Politicians rekindle republican debate

The Treasurer & deputy prime minister – Wayne Swan and the former leader of the opposition – Malcolm Turnbull have joined forces to today launch a collection of essays arguing the case for Australia to become a republic.

Malcolm Turnball was a founder member of the Australian Republican Movement and its chairman in the lead up to the unsuccessful 1999 referendum on the issue.

Mr Turnball backed Mr Swans argumewnt that a new debate is “overdue”.

“I’m very positive about the republican cause,”
the Liberal frontbencher said.

“I agree with Wayne Swan that it’s always a good time to talk about our constitution. People say, ‘Oh we shouldn’t be talking about our constitution’ – that’s ridiculous.

“Of course there are more immediate issues – we’re not going to fight the election on this issue, this is not going to be what determines the fate of the Labor government; it’s not going to be even on the radar screen.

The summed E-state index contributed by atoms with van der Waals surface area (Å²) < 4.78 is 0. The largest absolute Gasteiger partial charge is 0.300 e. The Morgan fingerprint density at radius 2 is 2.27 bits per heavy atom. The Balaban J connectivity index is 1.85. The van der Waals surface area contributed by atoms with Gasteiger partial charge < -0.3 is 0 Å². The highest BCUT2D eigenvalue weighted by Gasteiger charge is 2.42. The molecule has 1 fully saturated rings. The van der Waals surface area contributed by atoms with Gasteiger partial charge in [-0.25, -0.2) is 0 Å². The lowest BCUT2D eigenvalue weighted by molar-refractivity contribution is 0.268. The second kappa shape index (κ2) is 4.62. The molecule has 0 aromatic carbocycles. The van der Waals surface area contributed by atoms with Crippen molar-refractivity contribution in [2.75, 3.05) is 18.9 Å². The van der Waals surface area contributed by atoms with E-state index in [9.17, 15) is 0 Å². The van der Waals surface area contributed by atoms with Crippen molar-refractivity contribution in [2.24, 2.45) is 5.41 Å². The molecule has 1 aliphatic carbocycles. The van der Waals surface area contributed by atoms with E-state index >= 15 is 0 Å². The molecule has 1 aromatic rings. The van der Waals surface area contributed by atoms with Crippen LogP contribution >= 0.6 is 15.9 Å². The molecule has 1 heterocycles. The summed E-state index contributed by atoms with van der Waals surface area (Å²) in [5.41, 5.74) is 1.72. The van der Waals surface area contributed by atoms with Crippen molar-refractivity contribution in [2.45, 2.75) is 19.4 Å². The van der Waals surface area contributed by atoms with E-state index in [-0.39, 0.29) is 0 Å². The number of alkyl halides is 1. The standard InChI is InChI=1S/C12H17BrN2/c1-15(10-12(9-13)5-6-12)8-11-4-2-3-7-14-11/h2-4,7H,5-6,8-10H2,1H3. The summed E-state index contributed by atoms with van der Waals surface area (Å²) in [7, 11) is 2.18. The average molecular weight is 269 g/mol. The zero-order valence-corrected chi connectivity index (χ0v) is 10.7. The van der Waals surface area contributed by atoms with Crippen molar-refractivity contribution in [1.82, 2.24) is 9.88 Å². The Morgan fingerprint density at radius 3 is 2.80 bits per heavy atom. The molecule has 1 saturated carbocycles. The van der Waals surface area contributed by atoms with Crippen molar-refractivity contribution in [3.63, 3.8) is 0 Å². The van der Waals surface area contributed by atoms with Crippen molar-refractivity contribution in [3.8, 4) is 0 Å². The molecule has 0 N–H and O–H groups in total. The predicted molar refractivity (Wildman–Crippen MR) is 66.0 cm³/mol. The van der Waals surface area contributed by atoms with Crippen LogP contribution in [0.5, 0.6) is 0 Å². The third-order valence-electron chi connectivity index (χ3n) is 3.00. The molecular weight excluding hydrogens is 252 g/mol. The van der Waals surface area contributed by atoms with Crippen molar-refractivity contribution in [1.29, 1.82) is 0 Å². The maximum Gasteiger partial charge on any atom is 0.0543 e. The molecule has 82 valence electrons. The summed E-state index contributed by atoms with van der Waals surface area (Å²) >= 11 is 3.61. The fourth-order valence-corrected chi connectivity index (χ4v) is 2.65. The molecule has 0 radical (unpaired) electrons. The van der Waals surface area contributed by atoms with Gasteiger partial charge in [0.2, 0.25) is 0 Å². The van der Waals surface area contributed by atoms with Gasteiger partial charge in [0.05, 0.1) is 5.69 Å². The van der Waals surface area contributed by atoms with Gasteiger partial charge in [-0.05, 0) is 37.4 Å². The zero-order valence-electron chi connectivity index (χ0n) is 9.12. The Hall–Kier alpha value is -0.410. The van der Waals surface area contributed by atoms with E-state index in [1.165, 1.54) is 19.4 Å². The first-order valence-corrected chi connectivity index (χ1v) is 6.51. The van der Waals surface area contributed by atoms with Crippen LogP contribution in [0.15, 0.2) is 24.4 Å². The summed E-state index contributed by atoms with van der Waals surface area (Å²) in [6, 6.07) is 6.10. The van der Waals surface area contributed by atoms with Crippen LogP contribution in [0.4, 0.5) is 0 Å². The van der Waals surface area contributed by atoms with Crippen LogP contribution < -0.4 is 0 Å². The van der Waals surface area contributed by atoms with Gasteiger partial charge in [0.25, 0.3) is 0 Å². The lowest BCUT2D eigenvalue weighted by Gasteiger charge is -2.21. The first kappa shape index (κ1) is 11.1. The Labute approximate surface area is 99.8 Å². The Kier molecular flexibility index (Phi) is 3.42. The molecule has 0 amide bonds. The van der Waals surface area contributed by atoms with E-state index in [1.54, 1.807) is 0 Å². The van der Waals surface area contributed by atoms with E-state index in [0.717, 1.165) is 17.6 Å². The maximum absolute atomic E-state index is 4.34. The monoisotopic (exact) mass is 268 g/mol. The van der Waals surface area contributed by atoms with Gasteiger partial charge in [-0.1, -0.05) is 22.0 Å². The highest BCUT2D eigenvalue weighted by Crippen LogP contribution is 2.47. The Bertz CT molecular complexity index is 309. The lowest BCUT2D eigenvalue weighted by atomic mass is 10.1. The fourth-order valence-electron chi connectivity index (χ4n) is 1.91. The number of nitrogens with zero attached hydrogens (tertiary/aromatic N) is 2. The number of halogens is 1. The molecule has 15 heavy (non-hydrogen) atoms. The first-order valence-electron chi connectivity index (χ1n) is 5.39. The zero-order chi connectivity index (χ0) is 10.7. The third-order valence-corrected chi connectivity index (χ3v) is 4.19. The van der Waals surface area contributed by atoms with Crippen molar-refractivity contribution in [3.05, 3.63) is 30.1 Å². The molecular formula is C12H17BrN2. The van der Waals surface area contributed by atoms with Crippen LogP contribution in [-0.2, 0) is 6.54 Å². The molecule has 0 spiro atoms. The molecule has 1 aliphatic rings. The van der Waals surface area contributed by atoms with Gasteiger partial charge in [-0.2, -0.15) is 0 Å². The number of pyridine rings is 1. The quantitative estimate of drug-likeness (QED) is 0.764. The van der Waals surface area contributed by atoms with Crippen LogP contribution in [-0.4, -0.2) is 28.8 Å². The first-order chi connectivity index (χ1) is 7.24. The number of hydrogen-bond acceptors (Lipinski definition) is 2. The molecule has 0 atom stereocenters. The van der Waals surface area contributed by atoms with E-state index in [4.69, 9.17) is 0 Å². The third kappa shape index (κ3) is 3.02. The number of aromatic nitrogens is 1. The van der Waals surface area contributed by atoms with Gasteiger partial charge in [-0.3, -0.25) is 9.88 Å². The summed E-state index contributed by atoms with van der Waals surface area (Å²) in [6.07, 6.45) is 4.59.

“But we should always be alert to and interested in our constitution.”

Deputy Prime Minister Mr Swan said he wanted Labor party policy to set out a two-stage process towards a republic, beginning with a plebiscite on the best model, followed by another referendum.

“We’ve had a decade of inertia and I think the time has come, and I believe sooner rather than later we have to begin the journey towards a plebiscite,” he said.

Mr Turnbull believes the best time will be after the end of the current Queen’s reign.

“There’s got to be the sense that this is an issue of the hour, and it isn’t an issue of the hour for determination at least for most Australians today,” he said.

“There’s no point having another referendum that’s going to be lost.

“I think our best chance of having a referendum which could win would be after the end of the Queen’s reign.”

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One Response
  1. Mike B says:

    This shouldn’t come as a surprise. Each year, the links with the mother country grow less and less. There’s fewer of the 10 pound pom generation each year and the number of immigrants from other countries grows each year. The monarchy is of no significance or relevance to migrants from china, mainland Europe, India etc. Also, archaic links to the British monarchy to not make comfortable bedfellows with Australia’s attempts to align itself with China in what the government has called the ‘Asian Century’

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